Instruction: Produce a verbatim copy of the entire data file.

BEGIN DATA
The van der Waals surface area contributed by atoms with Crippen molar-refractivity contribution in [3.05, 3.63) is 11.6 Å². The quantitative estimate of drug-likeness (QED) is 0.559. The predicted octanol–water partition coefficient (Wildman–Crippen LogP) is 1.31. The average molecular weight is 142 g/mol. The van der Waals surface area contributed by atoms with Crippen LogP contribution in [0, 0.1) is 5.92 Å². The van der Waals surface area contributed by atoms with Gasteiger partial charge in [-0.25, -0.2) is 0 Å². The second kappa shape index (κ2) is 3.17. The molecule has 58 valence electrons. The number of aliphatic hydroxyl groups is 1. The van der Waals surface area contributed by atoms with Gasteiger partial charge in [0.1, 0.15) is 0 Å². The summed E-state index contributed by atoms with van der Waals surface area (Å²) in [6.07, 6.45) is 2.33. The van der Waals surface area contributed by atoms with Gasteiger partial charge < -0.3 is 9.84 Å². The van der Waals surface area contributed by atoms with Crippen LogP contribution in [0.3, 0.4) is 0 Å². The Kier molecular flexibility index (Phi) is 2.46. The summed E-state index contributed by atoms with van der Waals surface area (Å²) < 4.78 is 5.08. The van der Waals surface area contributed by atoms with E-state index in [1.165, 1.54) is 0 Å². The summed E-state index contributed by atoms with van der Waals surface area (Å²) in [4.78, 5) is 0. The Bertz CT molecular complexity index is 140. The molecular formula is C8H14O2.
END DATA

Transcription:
The van der Waals surface area contributed by atoms with Crippen molar-refractivity contribution in [3.05, 3.63) is 11.6 Å². The quantitative estimate of drug-likeness (QED) is 0.559. The predicted octanol–water partition coefficient (Wildman–Crippen LogP) is 1.31. The average molecular weight is 142 g/mol. The van der Waals surface area contributed by atoms with Crippen LogP contribution in [0, 0.1) is 5.92 Å². The van der Waals surface area contributed by atoms with Gasteiger partial charge in [-0.25, -0.2) is 0 Å². The second kappa shape index (κ2) is 3.17. The molecule has 58 valence electrons. The number of aliphatic hydroxyl groups is 1. The van der Waals surface area contributed by atoms with Gasteiger partial charge in [0.1, 0.15) is 0 Å². The summed E-state index contributed by atoms with van der Waals surface area (Å²) in [6.07, 6.45) is 2.33. The van der Waals surface area contributed by atoms with Gasteiger partial charge < -0.3 is 9.84 Å². The van der Waals surface area contributed by atoms with Crippen LogP contribution in [0.3, 0.4) is 0 Å². The Kier molecular flexibility index (Phi) is 2.46. The summed E-state index contributed by atoms with van der Waals surface area (Å²) < 4.78 is 5.08. The van der Waals surface area contributed by atoms with E-state index in [1.165, 1.54) is 0 Å². The summed E-state index contributed by atoms with van der Waals surface area (Å²) in [4.78, 5) is 0. The Bertz CT molecular complexity index is 140. The molecular formula is C8H14O2.